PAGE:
How will the BP oil spill in the Gulf of Mexico impact human health? The short answer: we don’t know.
At the direction of Health and Human Services Secretary Kathleen Sebelius, the Institute of Medicine recently held a workshop on the health effects of the Gulf oil spill. This week, the group released a summary of the discussion, which emphasized the complexity of potential health impacts and the need for more data and research.
“The oil spill in the Gulf of Mexico is unprecedented,” according to the Institute. “From the origin of the leak, to the amount of oil released into the environment, to the spill’s duration and ongoing nature, the Gulf oil spill poses unique challenges to human health.”
With a week’s notice, 37 experts and public health officials and over 300 participants gathered in New Orleans for the workshop in June to begin the discussion on how to measure and mitigate the public health impact of the spill.
According to the report, the expert discussion touched on a wide variety of topics, from water quality to ecosystems to at-risk populations, but there was one unifying theme: scientists cannot predict the full range of health consequences.
“The potential physical, psychological, and socioeconomic impacts of the Gulf oil spill and clean-up response on the short- and long-term health of individuals in the affected region–including land- and sea-based clean-up workers, fishermen, and other commercial workers, residents, visitors, and communities as a whole–are unknown,” reads the report.
William Farland, a researcher at Colorado State Unviversity in environmental and radiological science, emphasized that food contamination risks were not necessarily limited to seafood. “The potential for toxins to enter the food supply is a particularly important issue to consider in the Gulf,” reads the summary of Farland’s presentation.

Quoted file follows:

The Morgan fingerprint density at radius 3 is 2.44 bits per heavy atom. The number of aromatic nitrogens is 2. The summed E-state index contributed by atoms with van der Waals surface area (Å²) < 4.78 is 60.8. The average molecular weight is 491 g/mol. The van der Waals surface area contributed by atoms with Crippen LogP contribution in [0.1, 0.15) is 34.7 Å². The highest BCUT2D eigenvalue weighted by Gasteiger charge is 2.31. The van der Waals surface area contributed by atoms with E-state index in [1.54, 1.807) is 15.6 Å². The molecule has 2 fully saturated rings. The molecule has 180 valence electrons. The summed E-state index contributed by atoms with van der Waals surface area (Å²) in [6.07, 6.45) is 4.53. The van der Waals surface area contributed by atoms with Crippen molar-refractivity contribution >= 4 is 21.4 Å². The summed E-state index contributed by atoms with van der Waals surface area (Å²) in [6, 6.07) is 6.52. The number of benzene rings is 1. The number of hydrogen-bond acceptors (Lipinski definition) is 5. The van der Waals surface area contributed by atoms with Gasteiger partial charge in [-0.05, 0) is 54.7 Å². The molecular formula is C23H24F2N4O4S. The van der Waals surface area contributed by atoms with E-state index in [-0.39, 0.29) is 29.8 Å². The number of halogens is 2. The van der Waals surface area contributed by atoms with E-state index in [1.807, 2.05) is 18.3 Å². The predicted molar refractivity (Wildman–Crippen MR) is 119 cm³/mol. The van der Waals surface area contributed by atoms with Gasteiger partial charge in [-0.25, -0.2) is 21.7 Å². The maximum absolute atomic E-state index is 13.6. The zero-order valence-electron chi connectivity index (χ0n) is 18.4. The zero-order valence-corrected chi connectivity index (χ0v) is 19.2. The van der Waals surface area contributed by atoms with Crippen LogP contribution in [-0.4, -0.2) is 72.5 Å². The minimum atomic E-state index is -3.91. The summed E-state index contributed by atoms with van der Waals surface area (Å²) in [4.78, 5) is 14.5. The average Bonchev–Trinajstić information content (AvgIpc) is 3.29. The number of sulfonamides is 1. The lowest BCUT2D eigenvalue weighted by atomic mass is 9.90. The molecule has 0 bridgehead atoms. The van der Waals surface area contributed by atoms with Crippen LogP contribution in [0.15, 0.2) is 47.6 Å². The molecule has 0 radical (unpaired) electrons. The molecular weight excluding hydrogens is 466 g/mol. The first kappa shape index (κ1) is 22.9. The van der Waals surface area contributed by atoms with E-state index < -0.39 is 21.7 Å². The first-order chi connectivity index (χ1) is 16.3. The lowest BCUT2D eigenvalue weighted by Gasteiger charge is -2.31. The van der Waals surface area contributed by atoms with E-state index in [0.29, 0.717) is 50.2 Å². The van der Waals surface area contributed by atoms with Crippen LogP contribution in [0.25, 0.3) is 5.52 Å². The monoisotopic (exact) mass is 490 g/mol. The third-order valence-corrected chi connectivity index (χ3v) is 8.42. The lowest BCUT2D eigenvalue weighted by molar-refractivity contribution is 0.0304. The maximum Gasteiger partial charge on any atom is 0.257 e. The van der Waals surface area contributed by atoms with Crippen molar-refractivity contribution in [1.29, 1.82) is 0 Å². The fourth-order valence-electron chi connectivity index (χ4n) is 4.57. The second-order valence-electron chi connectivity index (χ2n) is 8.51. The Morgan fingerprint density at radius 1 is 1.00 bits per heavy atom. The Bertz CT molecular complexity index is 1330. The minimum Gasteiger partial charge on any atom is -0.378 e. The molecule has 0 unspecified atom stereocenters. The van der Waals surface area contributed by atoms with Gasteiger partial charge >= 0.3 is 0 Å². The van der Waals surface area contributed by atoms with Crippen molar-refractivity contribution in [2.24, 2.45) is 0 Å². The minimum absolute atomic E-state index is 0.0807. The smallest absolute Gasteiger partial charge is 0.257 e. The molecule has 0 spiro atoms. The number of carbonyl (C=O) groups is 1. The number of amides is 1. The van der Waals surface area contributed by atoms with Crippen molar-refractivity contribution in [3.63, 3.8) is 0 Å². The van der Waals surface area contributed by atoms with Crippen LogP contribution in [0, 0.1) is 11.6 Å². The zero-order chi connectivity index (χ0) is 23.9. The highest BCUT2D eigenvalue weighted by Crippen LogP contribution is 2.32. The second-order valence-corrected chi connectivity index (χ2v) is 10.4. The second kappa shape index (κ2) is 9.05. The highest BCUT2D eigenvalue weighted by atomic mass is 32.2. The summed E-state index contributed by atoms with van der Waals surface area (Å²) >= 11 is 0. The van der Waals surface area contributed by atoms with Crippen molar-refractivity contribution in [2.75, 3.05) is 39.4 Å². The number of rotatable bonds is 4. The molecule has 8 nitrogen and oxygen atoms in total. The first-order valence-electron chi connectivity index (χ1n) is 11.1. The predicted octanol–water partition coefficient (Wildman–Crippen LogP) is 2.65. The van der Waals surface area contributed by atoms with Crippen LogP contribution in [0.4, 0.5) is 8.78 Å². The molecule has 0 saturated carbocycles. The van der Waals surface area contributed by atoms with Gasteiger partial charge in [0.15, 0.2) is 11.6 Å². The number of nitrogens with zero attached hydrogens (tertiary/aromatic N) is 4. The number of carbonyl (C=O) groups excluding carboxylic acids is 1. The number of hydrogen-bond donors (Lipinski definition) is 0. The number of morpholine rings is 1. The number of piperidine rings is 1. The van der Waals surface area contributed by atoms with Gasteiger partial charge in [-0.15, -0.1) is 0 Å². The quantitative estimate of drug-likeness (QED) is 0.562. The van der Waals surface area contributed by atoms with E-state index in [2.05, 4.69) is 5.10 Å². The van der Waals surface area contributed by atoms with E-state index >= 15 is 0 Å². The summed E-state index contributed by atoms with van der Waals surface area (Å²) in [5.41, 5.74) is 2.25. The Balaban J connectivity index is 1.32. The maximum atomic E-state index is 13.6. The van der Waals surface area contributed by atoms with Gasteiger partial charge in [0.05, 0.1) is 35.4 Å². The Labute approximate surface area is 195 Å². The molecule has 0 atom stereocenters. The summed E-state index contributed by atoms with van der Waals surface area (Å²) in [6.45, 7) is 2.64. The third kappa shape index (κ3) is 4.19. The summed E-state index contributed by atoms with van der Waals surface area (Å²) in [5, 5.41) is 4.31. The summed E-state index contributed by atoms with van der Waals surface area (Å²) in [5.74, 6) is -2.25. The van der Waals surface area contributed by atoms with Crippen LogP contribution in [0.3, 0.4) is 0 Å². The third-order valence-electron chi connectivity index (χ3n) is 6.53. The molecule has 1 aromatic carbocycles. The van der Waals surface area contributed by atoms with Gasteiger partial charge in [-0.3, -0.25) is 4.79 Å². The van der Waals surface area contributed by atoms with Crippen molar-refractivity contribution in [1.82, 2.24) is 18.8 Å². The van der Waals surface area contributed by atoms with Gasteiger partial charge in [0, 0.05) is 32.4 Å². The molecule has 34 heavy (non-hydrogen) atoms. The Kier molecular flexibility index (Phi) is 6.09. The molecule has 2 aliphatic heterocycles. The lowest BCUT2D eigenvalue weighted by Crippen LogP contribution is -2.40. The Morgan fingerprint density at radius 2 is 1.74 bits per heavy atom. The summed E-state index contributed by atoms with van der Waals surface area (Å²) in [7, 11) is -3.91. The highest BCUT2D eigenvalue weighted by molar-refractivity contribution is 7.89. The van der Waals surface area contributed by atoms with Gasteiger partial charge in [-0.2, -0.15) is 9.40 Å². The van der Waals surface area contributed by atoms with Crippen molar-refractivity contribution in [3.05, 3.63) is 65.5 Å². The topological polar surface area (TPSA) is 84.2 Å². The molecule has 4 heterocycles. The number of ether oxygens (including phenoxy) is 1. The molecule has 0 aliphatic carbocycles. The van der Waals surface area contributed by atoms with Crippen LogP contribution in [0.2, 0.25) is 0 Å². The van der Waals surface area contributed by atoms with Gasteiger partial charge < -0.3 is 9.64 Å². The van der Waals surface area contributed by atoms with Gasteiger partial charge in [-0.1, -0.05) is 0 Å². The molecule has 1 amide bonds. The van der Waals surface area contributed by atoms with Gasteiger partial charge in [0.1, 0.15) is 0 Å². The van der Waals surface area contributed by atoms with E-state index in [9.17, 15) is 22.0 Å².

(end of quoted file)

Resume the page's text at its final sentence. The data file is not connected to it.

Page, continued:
Farland said he believes widespread monitoring will be necessary.
“Understanding the source-to-receptor pathways in the Gulf, including toxicity in the food supply, will require gathering several types of data through various types of monitoring activities, including food, air, and water sampling,” said the report.
“Food sampling should involve not just seafood testing but also creel surveys and game monitoring, given that there are local populations of subsistence hunters and fishermen,” the report continues. “With respect to water sampling, while it is unlikely that contamination will move far enough inland to affect underground water systems, it is important to ensure that disposal plans for various items (e.g., used personal protective equipment) address the issue of potential contamination of local wells.”
Dr. Bernard Goldstein, a professor at University of Pittsburgh’s school of public health, discussed naturally existing bacteria being able to ingest and break down some of the oil chemical compounds. “These oil-metabolizing bacteria require oxygen,” reads the summary. “An increase in their numbers caused by a large food source could result in an even larger dead zone, which has potentially indirect consequences for human health.”
“As elaborated throughout the workshop, there are many unanswered questions about at-risk populations, potential hazards (including exposures) to human health, the potential effects of these hazards, and how best to minimize hazards,” says the report.
According to the Institute of Medicine, some of the uncertainty “stems from the enormity and unprecedented magnitude and scope of the disaster.”
As the report notes, the workshop was just the beginning of a long, perhaps decades-long, discussion that public health officials, scientists, and community leaders will need to have to fully grapple with the health effects of the spill.